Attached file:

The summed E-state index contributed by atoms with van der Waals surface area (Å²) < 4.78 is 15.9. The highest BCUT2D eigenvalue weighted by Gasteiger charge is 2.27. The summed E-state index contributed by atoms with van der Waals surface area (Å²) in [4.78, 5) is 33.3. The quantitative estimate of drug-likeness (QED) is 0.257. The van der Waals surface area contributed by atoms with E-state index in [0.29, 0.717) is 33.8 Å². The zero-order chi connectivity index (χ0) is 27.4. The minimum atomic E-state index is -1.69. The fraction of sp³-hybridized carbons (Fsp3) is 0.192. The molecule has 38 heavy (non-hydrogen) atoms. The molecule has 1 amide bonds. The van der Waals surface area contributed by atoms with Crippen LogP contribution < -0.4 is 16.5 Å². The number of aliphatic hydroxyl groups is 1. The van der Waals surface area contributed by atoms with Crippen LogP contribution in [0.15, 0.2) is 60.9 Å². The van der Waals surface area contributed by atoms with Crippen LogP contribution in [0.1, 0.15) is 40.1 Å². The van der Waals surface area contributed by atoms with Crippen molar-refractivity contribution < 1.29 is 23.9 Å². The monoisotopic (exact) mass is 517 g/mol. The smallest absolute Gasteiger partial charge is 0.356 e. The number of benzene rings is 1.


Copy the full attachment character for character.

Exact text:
The summed E-state index contributed by atoms with van der Waals surface area (Å²) < 4.78 is 15.9. The highest BCUT2D eigenvalue weighted by Gasteiger charge is 2.27. The summed E-state index contributed by atoms with van der Waals surface area (Å²) in [4.78, 5) is 33.3. The quantitative estimate of drug-likeness (QED) is 0.257. The van der Waals surface area contributed by atoms with E-state index in [0.29, 0.717) is 33.8 Å². The zero-order chi connectivity index (χ0) is 27.4. The minimum atomic E-state index is -1.69. The fraction of sp³-hybridized carbons (Fsp3) is 0.192. The molecule has 38 heavy (non-hydrogen) atoms. The molecule has 1 amide bonds. The van der Waals surface area contributed by atoms with Crippen LogP contribution < -0.4 is 16.5 Å². The number of aliphatic hydroxyl groups is 1. The van der Waals surface area contributed by atoms with Crippen LogP contribution in [0.15, 0.2) is 60.9 Å². The van der Waals surface area contributed by atoms with Crippen LogP contribution in [0.1, 0.15) is 40.1 Å². The van der Waals surface area contributed by atoms with Crippen molar-refractivity contribution < 1.29 is 23.9 Å². The monoisotopic (exact) mass is 517 g/mol. The smallest absolute Gasteiger partial charge is 0.356 e. The number of benzene rings is 1.